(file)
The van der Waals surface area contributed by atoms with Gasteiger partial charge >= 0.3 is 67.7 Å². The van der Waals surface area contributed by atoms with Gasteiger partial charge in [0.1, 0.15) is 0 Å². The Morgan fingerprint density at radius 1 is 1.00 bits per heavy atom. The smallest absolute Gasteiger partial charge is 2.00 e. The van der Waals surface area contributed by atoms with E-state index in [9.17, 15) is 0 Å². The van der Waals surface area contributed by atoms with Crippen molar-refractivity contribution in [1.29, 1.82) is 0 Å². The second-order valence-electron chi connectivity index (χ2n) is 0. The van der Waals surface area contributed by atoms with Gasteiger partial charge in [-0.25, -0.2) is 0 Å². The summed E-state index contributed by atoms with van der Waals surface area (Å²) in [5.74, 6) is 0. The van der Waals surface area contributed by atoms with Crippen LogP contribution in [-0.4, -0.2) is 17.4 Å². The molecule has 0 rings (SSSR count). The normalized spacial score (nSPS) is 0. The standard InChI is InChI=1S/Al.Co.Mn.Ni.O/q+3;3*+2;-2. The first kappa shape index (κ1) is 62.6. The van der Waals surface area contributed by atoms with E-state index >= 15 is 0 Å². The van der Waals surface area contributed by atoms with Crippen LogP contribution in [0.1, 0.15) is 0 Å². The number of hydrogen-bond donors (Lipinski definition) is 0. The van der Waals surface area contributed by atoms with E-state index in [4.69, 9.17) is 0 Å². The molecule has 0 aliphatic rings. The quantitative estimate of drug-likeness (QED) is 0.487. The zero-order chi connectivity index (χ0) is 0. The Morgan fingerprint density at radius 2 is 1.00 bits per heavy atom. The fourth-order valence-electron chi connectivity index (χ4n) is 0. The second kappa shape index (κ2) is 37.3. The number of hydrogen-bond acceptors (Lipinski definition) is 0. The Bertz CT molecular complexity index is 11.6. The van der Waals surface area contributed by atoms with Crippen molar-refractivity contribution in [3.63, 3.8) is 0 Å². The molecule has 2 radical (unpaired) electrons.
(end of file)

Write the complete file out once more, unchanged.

The van der Waals surface area contributed by atoms with Gasteiger partial charge >= 0.3 is 67.7 Å². The van der Waals surface area contributed by atoms with Gasteiger partial charge in [0.1, 0.15) is 0 Å². The Morgan fingerprint density at radius 1 is 1.00 bits per heavy atom. The smallest absolute Gasteiger partial charge is 2.00 e. The van der Waals surface area contributed by atoms with E-state index in [9.17, 15) is 0 Å². The van der Waals surface area contributed by atoms with Crippen molar-refractivity contribution in [1.29, 1.82) is 0 Å². The second-order valence-electron chi connectivity index (χ2n) is 0. The van der Waals surface area contributed by atoms with Gasteiger partial charge in [-0.25, -0.2) is 0 Å². The summed E-state index contributed by atoms with van der Waals surface area (Å²) in [5.74, 6) is 0. The van der Waals surface area contributed by atoms with Crippen LogP contribution in [-0.4, -0.2) is 17.4 Å². The molecule has 0 rings (SSSR count). The normalized spacial score (nSPS) is 0. The standard InChI is InChI=1S/Al.Co.Mn.Ni.O/q+3;3*+2;-2. The first kappa shape index (κ1) is 62.6. The van der Waals surface area contributed by atoms with E-state index >= 15 is 0 Å². The van der Waals surface area contributed by atoms with Crippen LogP contribution in [0.1, 0.15) is 0 Å². The number of hydrogen-bond donors (Lipinski definition) is 0. The van der Waals surface area contributed by atoms with E-state index in [4.69, 9.17) is 0 Å². The molecule has 0 aliphatic rings. The quantitative estimate of drug-likeness (QED) is 0.487. The zero-order chi connectivity index (χ0) is 0. The Morgan fingerprint density at radius 2 is 1.00 bits per heavy atom. The fourth-order valence-electron chi connectivity index (χ4n) is 0. The second kappa shape index (κ2) is 37.3. The number of hydrogen-bond acceptors (Lipinski definition) is 0. The Bertz CT molecular complexity index is 11.6. The van der Waals surface area contributed by atoms with Crippen molar-refractivity contribution in [3.63, 3.8) is 0 Å². The molecule has 2 radical (unpaired) electrons.